The global polito-economic situation necessitates reforms and greater openness from China’s new leadership both domestically and internationally. However, the Communist Party’s decision-making ability seems constrained by its fixation on the preservation of unity and stability.

One year after the 18th Communist Party Congress and half a year after Xi Jinping’s inauguration as President of the People’s Republic of China, the goals of the new leadership are slowly becoming discernible. Some observers may have expected Xi to lead China towards a more liberal direction in economy and politics, but such hopes now resemble wishful thinking. Despite the soft-toned rhetoric of “China’s dream”, the underlying theme in the policies of the Communist Party is maintaining unity at all costs.

President Xi recently completed his third foreign trip, which took him to the G20 meeting in Moscow, as well as to the capitals of four Central Asian states. Obviously, China has strong economic interests in Central Asia, and new, significant deals in the energy sector were signed during the visit.

However, the political significance of the visit is equally great. The Shanghai Cooperation Organization continues to be an important tool for China, not only in terms of foreign policy but also internally. During the final leg of Xi’s tour, China and Kyrgyzstan vowed to fight the three evil forces of religious extremism, ethnic separatism and international terrorism. This was a reference to the ethnic and even irredentist disputes in China’s north-western territory, Xinjiang, which are a constant headache for the Chinese government. And of course, China is still in the process of pacifying Tibet, too.

The Chinese government needs territorial unity both tangibly and intangibly.

In terms of the former, instability in the strategically important border regions entails security risks. There is also a theoretical possibility that granting real autonomy to the currently only nominally autonomous border regions could set a precedent for other provinces, such as the rich coastal ones, to start demanding more freedom from the central government.

In terms of the latter, the Communists came to power with the promise of putting an end to the century-long era of division and chaos. By and large, the Party has followed through on that promise, but there are still unresolved issues, including the territorial disputes in the South China Sea, or the status of Taiwan as a de facto separate political entity. As long as these thorns in the flesh remain, the government cannot afford to show flexibility in any related issues.

Domestically, the harsh sentencing of former Party leader of Chongqing City, Bo Xilai, indicates that the Party will not allow any internal dissent or challenge to the current leadership. The Party’s dedication to its anti-corruption drive is of only secondary importance in this regard.

Bo’s downfall does not, however, indicate the weakness of the “leftists” — meaning old-school Communists — in the Party. First, it is questionable whether Bo was a leftist, even if the nostalgic appeal of some Cultural Revolution era gimmicks in his political campaigning was probably aimed at charming the Party elders. Second, the fact that Xi Jinping is resorting to Maoist terminology confirms that the old guard is still powerful. Xi has called for an ideological purification campaign, and talked of the “mass line” as a means of bringing the Party closer to the people.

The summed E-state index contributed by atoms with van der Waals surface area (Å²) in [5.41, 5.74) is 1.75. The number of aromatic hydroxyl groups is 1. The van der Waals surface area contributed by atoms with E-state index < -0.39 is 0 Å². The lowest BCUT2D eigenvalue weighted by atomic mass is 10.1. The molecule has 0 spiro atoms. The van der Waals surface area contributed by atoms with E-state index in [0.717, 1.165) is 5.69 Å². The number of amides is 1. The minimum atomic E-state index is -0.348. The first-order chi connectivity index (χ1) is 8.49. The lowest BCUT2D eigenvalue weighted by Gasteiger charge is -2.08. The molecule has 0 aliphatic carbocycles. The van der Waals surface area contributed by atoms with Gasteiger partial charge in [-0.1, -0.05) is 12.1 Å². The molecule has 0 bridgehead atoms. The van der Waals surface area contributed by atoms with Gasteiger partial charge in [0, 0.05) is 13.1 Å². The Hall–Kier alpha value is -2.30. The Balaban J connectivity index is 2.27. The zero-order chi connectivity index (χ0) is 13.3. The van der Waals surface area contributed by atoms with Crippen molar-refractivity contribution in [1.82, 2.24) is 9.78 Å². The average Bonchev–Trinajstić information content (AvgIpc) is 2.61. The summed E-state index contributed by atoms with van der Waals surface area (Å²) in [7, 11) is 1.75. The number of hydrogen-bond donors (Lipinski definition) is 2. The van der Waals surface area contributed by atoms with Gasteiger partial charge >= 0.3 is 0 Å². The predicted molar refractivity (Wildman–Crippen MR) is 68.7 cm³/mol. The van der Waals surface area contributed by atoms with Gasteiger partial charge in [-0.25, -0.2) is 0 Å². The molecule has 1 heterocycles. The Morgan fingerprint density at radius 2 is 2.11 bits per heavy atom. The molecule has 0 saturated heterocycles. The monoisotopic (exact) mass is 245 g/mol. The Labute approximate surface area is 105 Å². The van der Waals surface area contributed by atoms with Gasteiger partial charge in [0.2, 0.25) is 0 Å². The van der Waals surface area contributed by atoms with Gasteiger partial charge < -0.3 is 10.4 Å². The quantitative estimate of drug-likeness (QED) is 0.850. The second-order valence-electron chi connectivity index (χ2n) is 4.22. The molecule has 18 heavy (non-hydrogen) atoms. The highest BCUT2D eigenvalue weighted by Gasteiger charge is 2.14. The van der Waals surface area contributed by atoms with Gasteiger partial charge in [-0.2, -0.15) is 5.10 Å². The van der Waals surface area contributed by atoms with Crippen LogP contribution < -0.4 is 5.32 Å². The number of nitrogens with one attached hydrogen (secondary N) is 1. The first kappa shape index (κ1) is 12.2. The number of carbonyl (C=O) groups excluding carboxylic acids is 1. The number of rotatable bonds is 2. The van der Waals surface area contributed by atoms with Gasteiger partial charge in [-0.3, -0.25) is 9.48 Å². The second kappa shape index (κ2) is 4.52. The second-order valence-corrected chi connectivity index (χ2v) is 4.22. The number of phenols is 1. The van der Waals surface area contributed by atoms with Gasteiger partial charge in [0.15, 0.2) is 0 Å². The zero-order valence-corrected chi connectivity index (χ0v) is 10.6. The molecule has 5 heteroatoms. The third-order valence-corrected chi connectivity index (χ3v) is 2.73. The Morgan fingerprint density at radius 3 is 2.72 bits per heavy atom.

The state media have attacked “Westernization”, a war has been declared against “rumour mongering” on the internet, and educational institutions have reportedly been banned from teaching “universal values”. Xi Jinping has declared that the Party must revitalize the “four cardinal principles”, namely upholding the people’s democratic dictatorship, the socialist road, the leadership of the Communist Party, and Marxism-Leninism and Mao Zedong Thought. The current political atmosphere has distinct echoes of the era of Jiang Zemin, who is still one of the influential Party elders.

The current Party rhetoric makes China’s dream look eerie. China’s dream is said to stand for the rejuvenation of the Chinese nation, and the two upcoming centennials, the 100th anniversary of the founding of the Communist Party in 2021, and the establishment of the People’s Republic in 2049, are the major goalposts for the realization of that dream. The Party will let nothing rock the boat while it sits at the helm, resolutely steering in its chosen direction.

The world is awaiting China’s input for solving the crisis in Syria, and other grave international questions. Unfortunately, it seems that the Chinese leadership is too preoccupied with the maintenance of internal stability to think beyond its own borders, except in certain matters. These would include concerns directly related to either its hunger for natural resources, asserting its status as a major power counter-balancing the USA in Asia, or issues related to its own legitimacy and public support, such as the island disputes with Japan.

At the same time, the world is increasingly committed to China’s stability, subscribing to the Chinese government’s mantra that only stability will keep the economy thriving.

It is possible that the new leadership’s line will gradually change when it has secured its power to a sufficient degree. However, it is unlikely that any changes will occur before the next Party Congress in 2017, when some of the oldest members of the Politburo Standing Committee may have to retire.

It is also possible that — like so many times before — rhetoric will remain rhetoric, and China will not really move back into the shadow of Mao. Nevertheless, while the leadership is new, their behaviour seems to follow the age-old leitmotif of maintaining unity for unity’s sake. The Chinese emperor’s new clothes therefore reveal naked power.